Forward and reverse read pairs were merged using bbmerge v37.36 [15], and the obtained merged reads were filtered with maximum expected errors of 1 [16]. Unique reads were identified as well as abundance and size filtered to discard chimera (300 bp) and singletons using vsearch [17]. USEARCH was then used to clustered reads at 98% similarity level (Operational Taxonomic Units, OTUs) for 18S and at 87% similarity level for 16S. We used mothur v1.39 [18] to assign the taxonomy of the most abundant sequence of each OTU based on the Protist Ribosomal Reference database (PR2, [19]) for 18S and SILVA 132 [20] for 16S. OTU tables were constructed with the number of reads per OTU in each sample.
Sequences identified as Charophyceae [21], rotifer, chloroplasts, and mitochondria were removed from further analysis. When relevant, unidentified OTUs were submitted to a BLAST search to the nr database of NCBI GenBank and identified to the closest match. The nucleotide sequence data reported are available in the NCBI database under accession number PRJNA681563.
The effects of the experimental factors (phosphorus enrichment and increase sodium chloride in either water or waste snow) on microbial plankton community structure were tested by a permutational multivariate analysis of variance (PERMANOVA, [22]), with a dummy variable representing the treatments, using the adonis function of the vegan package (v2.4.6, [23]). Principal coordinate analysis (PCoA) was conducted to visualize possible clustering of the samples with the pcoa function of the ape package (v5.1, [24]). This PCoA was based on a Bray–Curtis dissimilarity matrix using the vegdist function of the vegan package. The effects of experimental factors on individual taxonomic groups were tested with an analysis of variance using the aov function of the stats package (v3.5.1) on the square root of the relative abundance. When significant, differences were further investigate using Tukey’s Honest Significant Difference test with the TukeyHSD function of the stats package. All analyses were performed using the R software (v3.4.3, [25]).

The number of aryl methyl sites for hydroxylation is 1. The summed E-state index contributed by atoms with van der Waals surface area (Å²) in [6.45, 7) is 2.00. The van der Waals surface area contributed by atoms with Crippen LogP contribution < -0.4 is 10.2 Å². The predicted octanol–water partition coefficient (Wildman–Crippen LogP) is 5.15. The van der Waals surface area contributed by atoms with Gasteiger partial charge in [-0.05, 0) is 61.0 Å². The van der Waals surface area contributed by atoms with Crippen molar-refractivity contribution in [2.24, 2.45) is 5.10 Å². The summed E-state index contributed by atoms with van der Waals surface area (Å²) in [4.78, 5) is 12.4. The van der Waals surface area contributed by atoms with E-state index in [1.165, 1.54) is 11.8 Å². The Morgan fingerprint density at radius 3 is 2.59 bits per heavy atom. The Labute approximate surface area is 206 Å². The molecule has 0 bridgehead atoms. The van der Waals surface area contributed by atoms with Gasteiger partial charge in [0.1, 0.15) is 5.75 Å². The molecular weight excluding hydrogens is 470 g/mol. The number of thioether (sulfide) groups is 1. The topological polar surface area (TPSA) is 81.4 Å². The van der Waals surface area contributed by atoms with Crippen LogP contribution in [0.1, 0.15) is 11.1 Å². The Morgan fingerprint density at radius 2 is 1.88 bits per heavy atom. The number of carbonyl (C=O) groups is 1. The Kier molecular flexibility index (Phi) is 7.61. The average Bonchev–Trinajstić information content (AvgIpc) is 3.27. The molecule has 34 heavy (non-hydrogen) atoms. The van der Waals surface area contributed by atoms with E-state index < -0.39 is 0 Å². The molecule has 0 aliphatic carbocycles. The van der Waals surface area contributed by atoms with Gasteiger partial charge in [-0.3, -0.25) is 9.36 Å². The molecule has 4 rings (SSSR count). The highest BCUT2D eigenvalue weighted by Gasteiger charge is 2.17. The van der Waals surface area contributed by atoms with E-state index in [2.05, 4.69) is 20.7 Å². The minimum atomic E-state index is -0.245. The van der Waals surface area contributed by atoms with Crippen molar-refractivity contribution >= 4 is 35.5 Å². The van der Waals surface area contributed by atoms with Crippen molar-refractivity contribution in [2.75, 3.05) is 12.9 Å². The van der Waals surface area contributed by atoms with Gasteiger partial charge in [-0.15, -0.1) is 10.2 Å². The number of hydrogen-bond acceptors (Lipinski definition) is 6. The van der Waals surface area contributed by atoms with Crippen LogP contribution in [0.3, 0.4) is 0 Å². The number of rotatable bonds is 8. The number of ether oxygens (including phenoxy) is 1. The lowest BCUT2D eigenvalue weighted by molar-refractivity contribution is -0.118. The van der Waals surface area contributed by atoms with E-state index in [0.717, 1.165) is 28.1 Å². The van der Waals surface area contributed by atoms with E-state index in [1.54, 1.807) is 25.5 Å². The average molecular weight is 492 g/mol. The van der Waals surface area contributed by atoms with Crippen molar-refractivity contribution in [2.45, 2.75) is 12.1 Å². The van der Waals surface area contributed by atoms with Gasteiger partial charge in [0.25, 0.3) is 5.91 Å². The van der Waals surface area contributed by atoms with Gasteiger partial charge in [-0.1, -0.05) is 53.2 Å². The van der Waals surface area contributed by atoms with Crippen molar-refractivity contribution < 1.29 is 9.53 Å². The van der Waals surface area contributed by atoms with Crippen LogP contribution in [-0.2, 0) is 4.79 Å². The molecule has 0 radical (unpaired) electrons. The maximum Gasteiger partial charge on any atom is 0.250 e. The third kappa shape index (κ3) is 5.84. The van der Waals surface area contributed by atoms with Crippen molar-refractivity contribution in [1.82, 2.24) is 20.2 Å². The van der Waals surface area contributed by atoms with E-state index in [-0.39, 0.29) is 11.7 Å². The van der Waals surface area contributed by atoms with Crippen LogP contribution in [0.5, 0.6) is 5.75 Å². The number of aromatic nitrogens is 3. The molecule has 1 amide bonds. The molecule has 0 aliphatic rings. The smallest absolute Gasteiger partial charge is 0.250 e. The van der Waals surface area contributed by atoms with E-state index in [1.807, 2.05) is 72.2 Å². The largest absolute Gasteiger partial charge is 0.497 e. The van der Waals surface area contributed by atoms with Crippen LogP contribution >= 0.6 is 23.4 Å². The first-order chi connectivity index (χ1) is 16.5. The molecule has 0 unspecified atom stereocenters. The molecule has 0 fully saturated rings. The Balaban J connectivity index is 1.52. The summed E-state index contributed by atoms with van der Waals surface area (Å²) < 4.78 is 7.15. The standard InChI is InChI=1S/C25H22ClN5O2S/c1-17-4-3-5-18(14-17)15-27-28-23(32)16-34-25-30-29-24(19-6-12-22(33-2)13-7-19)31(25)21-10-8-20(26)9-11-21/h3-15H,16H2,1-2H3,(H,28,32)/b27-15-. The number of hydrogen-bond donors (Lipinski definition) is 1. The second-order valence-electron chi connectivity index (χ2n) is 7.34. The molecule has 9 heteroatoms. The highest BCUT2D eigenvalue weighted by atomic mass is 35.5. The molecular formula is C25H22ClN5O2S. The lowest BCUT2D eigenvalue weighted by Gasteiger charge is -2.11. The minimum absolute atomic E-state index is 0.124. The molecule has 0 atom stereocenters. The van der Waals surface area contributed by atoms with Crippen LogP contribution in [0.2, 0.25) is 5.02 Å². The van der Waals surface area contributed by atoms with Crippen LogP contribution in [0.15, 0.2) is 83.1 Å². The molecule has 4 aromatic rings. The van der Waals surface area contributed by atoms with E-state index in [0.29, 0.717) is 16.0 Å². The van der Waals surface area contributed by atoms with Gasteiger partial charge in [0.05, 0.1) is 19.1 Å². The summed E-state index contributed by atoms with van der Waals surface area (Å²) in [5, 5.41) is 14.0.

3. Results

3.1. Properties of the Lake Water and Urban Snow

At the time of sampling, the 3 m water column at the sample site was covered by 50 cm of ice and 10 cm of snow. The air temperature was 0.5 °C, and the surface water (0–50 cm) had a temperature of 0.17 °C and conductivity of 125 µS cm−1, with 76% dissolved oxygen saturation and pH 7.18. The concentration of chloride was 20 mg L−1 (Table 2).